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Chapter: Computer Architecture : Memory and I/O Systems

Memory Hierarchy

The fastest access is to data held in processor registers.



The entire computer memory can be viewed as the hierarchy depicted in Figure 4.13. The fastest access is to data held in processor registers. Therefore, if we consider the registers to be part of the memory hierarchy, then the processor registers are at the top in terms of the speed of access. The registers provide only a minuscule portion of the required memory.


At the next level of the hierarchy is a relatively small amount of memory that can be implemented directly on the processor chip. This memory, called a processor cache, holds copies of instructions and data stored in a much larger memory that is provided externally. There are often two levels of caches.


A primary cache is always located on the processor chip. This cache is small because it competes for space on the processor chip, which must implement many other functions. The primary cache is referred to as level (L1) cache. A larger, secondary cache is placed between the primary cache and the rest of the memory. It is referred to as level 2 (L2) cache. It is usually implemented using SRAM chips. It is possible to have both Ll and L2 caches on the processor chip.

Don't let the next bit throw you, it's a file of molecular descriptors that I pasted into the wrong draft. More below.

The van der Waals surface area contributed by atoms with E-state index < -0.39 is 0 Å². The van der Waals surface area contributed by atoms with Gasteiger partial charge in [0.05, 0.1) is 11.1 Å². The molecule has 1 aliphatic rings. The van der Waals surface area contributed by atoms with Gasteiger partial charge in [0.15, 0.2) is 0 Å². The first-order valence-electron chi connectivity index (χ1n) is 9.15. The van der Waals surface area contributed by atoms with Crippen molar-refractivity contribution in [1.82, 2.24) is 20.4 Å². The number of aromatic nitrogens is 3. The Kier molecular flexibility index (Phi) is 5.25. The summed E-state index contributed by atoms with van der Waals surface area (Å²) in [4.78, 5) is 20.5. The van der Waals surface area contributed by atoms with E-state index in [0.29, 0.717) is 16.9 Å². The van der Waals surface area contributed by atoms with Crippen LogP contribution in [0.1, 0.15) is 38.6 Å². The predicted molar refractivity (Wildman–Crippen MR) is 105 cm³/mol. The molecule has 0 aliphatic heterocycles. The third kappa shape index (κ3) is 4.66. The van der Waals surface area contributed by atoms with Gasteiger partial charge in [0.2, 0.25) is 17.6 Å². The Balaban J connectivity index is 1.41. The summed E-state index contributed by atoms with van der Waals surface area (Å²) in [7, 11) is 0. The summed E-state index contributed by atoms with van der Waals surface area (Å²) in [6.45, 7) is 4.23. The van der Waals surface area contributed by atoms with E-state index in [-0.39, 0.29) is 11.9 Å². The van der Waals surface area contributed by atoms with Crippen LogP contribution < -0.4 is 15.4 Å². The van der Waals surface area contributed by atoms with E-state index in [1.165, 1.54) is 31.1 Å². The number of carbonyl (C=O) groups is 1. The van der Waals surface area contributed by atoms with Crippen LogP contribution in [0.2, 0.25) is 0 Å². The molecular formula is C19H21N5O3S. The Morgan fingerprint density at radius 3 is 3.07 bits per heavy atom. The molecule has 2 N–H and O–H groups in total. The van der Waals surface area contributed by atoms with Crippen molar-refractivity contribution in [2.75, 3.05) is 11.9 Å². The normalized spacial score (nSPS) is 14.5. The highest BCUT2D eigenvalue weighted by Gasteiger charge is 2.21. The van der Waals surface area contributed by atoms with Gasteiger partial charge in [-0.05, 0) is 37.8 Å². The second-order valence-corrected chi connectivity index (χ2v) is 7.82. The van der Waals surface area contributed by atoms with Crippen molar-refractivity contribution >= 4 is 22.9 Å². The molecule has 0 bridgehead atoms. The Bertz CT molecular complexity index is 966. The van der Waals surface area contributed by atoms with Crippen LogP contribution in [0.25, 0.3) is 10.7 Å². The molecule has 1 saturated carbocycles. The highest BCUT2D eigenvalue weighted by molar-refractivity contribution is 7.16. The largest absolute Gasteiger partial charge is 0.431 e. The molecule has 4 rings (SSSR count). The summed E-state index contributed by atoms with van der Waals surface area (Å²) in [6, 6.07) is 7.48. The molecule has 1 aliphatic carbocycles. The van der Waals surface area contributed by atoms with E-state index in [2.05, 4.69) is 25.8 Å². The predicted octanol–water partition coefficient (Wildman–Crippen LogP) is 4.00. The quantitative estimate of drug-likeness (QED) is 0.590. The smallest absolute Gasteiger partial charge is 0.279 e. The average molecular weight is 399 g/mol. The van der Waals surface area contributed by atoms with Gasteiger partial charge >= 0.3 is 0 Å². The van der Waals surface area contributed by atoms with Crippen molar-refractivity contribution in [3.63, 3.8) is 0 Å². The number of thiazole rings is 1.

The next level in the hierarchy is called the main memory. This rather large memory is implemented using dynamic memory components, typically in the form of SIMMs, DIMMs, or RIMMs. The main memory is much larger but significantly slower than the cache memory. In a typical computer, the access time for the main memory is about ten times longer than the access time for the L 1 cache.


Disk devices provide a huge amount of inexpensive storage. They are very slow compared to the semiconductor devices used to implement the main memory. A hard disk drive (HDD; also hard drive, hard disk, magnetic disk or disk drive) is a device for storing and retrieving digital information, primarily computer data. It consists of one or more rigid (hence "hard") rapidly rotating discs (often referred to as platters), coated with magnetic material and with magnetic heads arranged to write data to the surfaces and read it from them.


During program execution, the speed of memory access is of utmost importance. The key to managing the operation of the hierarchical memory system in is to bring the instructions and data that will be used in the near future as close to the processor as possible. This can be done by using the hardware mechanisms.

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